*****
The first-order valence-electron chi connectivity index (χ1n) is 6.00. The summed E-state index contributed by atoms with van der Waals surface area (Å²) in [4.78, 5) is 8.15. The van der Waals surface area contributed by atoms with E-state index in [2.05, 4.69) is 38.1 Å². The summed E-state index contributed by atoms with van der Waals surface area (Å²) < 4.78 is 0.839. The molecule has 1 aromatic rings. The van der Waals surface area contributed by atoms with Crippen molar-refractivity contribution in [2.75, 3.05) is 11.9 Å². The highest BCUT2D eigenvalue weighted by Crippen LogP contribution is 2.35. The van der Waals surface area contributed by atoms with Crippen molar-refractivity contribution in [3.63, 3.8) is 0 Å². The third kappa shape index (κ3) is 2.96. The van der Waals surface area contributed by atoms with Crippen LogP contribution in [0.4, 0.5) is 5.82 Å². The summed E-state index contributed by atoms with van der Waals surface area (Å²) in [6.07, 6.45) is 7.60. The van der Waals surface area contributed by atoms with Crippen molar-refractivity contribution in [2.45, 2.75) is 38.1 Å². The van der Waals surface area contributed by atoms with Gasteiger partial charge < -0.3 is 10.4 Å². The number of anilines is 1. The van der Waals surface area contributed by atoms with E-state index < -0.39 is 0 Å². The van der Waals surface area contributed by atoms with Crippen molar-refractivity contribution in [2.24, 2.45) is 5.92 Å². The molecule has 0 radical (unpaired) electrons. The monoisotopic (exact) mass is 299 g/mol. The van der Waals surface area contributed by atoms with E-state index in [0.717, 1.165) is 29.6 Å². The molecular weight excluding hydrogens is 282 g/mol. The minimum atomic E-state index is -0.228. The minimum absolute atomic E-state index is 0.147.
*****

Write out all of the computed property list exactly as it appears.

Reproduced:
The first-order valence-electron chi connectivity index (χ1n) is 6.00. The summed E-state index contributed by atoms with van der Waals surface area (Å²) in [4.78, 5) is 8.15. The van der Waals surface area contributed by atoms with E-state index in [2.05, 4.69) is 38.1 Å². The summed E-state index contributed by atoms with van der Waals surface area (Å²) < 4.78 is 0.839. The molecule has 1 aromatic rings. The van der Waals surface area contributed by atoms with Crippen molar-refractivity contribution in [2.75, 3.05) is 11.9 Å². The highest BCUT2D eigenvalue weighted by Crippen LogP contribution is 2.35. The van der Waals surface area contributed by atoms with Crippen molar-refractivity contribution in [3.63, 3.8) is 0 Å². The third kappa shape index (κ3) is 2.96. The van der Waals surface area contributed by atoms with Crippen LogP contribution in [0.4, 0.5) is 5.82 Å². The summed E-state index contributed by atoms with van der Waals surface area (Å²) in [6.07, 6.45) is 7.60. The van der Waals surface area contributed by atoms with Crippen molar-refractivity contribution in [2.45, 2.75) is 38.1 Å². The van der Waals surface area contributed by atoms with Gasteiger partial charge < -0.3 is 10.4 Å². The number of anilines is 1. The van der Waals surface area contributed by atoms with E-state index < -0.39 is 0 Å². The van der Waals surface area contributed by atoms with Crippen molar-refractivity contribution in [2.24, 2.45) is 5.92 Å². The molecule has 0 radical (unpaired) electrons. The monoisotopic (exact) mass is 299 g/mol. The van der Waals surface area contributed by atoms with E-state index in [0.717, 1.165) is 29.6 Å². The molecular weight excluding hydrogens is 282 g/mol. The minimum atomic E-state index is -0.228. The minimum absolute atomic E-state index is 0.147.